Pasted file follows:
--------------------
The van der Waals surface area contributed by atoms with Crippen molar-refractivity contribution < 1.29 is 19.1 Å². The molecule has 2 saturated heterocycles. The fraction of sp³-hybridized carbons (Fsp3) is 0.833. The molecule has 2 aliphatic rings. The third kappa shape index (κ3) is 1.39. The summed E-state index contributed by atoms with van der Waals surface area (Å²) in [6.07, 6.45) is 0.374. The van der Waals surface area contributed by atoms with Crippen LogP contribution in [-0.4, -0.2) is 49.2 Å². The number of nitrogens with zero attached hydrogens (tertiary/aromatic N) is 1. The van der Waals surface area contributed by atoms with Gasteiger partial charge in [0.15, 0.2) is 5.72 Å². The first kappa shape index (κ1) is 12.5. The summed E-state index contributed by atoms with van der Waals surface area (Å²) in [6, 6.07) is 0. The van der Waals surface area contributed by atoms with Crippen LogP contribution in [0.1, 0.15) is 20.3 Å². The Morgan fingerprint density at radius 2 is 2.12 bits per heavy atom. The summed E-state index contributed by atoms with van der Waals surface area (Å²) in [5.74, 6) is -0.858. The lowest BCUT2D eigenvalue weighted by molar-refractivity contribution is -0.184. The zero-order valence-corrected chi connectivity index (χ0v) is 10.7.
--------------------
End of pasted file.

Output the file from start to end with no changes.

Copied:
The van der Waals surface area contributed by atoms with Crippen molar-refractivity contribution < 1.29 is 19.1 Å². The molecule has 2 saturated heterocycles. The fraction of sp³-hybridized carbons (Fsp3) is 0.833. The molecule has 2 aliphatic rings. The third kappa shape index (κ3) is 1.39. The summed E-state index contributed by atoms with van der Waals surface area (Å²) in [6.07, 6.45) is 0.374. The van der Waals surface area contributed by atoms with Crippen LogP contribution in [-0.4, -0.2) is 49.2 Å². The number of nitrogens with zero attached hydrogens (tertiary/aromatic N) is 1. The van der Waals surface area contributed by atoms with Gasteiger partial charge in [0.15, 0.2) is 5.72 Å². The first kappa shape index (κ1) is 12.5. The summed E-state index contributed by atoms with van der Waals surface area (Å²) in [6, 6.07) is 0. The van der Waals surface area contributed by atoms with Crippen LogP contribution in [0.1, 0.15) is 20.3 Å². The Morgan fingerprint density at radius 2 is 2.12 bits per heavy atom. The summed E-state index contributed by atoms with van der Waals surface area (Å²) in [5.74, 6) is -0.858. The lowest BCUT2D eigenvalue weighted by molar-refractivity contribution is -0.184. The zero-order valence-corrected chi connectivity index (χ0v) is 10.7.